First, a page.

Florence Nightingale Birth Anniversary: Interesting facts of the OG nurse

Florence Nightingale was an English social reformer, statistician and the Founder of Modern Nursing. She became fairly known while serving as a manager and trainer of nurses during the Crimean War.

Interesting facts about the Founder of Modern Nursing:

  • Florence was born on 12 May 1860 into a wealthy and well connected British family.

  • Florence was educated by her father. She and her older sister Parthenope benefited from their father's advanced ideas about women's education.

  • Florence displayed an extraordinary ability for collecting and analysing data which she would use to great effect in later life.

  • During the Crimean War, Florence Nightingale organised care for wounded soldiers at Constantinople.

  • Florence gave nursing a favourable reputation.

  • She became an icon of Victorian culture especially in the persona of "The Lady with the Lamp" making rounds of wounded soldiers.

  • Nightingale believed that God was calling out to her to devote her life to the service of others.

  • Her mother and sister were against her decision of becoming a nurse.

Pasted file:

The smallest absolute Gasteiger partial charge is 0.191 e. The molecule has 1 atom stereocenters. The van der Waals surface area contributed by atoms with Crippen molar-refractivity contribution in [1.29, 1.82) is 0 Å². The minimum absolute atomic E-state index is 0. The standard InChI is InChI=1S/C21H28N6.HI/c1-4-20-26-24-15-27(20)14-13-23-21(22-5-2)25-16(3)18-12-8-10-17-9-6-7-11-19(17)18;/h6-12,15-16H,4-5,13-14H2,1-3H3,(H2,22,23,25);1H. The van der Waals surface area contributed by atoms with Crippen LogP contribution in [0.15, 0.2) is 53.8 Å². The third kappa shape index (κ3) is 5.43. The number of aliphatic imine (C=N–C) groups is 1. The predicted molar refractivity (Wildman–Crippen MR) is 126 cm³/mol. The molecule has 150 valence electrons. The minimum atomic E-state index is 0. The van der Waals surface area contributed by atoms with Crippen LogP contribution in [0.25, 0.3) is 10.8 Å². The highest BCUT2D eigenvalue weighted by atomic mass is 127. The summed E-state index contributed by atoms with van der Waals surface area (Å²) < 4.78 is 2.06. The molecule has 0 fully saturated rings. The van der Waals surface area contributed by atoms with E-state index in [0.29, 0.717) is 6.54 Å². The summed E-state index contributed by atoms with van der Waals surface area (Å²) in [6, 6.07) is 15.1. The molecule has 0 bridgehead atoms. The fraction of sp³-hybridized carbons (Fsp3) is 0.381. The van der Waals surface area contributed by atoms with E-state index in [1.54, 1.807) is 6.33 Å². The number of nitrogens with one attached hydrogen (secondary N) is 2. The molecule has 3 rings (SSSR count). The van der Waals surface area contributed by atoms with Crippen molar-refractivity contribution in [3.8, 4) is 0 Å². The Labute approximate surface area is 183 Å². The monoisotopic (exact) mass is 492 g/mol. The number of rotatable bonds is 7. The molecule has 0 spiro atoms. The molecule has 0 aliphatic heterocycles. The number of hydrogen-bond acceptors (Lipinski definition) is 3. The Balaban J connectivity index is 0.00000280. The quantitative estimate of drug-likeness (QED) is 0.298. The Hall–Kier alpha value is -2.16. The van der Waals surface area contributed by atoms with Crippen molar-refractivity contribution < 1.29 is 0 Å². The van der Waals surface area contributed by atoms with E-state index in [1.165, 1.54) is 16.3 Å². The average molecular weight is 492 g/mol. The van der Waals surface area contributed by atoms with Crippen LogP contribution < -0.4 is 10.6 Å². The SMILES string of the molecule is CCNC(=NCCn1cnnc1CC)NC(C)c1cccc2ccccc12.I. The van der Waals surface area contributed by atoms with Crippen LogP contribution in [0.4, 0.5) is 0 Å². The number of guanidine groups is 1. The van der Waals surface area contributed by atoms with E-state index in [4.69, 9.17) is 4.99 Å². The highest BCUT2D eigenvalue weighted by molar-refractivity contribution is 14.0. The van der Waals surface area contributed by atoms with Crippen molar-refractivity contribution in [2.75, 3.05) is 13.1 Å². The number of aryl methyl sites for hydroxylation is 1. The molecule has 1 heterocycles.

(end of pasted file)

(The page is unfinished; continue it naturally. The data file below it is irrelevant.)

• As a young woman, Nightingale was described as attractive, slender and graceful. While her demeanour was often severe, she was said to be very charming and to possess a radiant smile.

  • Her most persistent suitor was the politician and poet Richard Monckton Milnes, but after a nine-year courtship she rejected him as she was convinced that marriage would interfere with her ability to follow her calling to nursing.

  • Nightingale rescued a juvenile little owl from a group of children who were tormenting it, and she named the owl Athena. Nightingale often carried Athena in her pocket, until the pet died.

  • Nightingale was of the opinion that women craved sympathy and were not as capable as men. However, she did have several important and long-lasting friendships with women.

  • Some scholars of Nightingale's life believe that she remained chaste for her entire life, perhaps because she felt a religious calling to her career.

  • Florence Nightingale died peacefully in her sleep in her room at 10 South Street, Mayfair, London, on 13 August 1910, at the age of 90.

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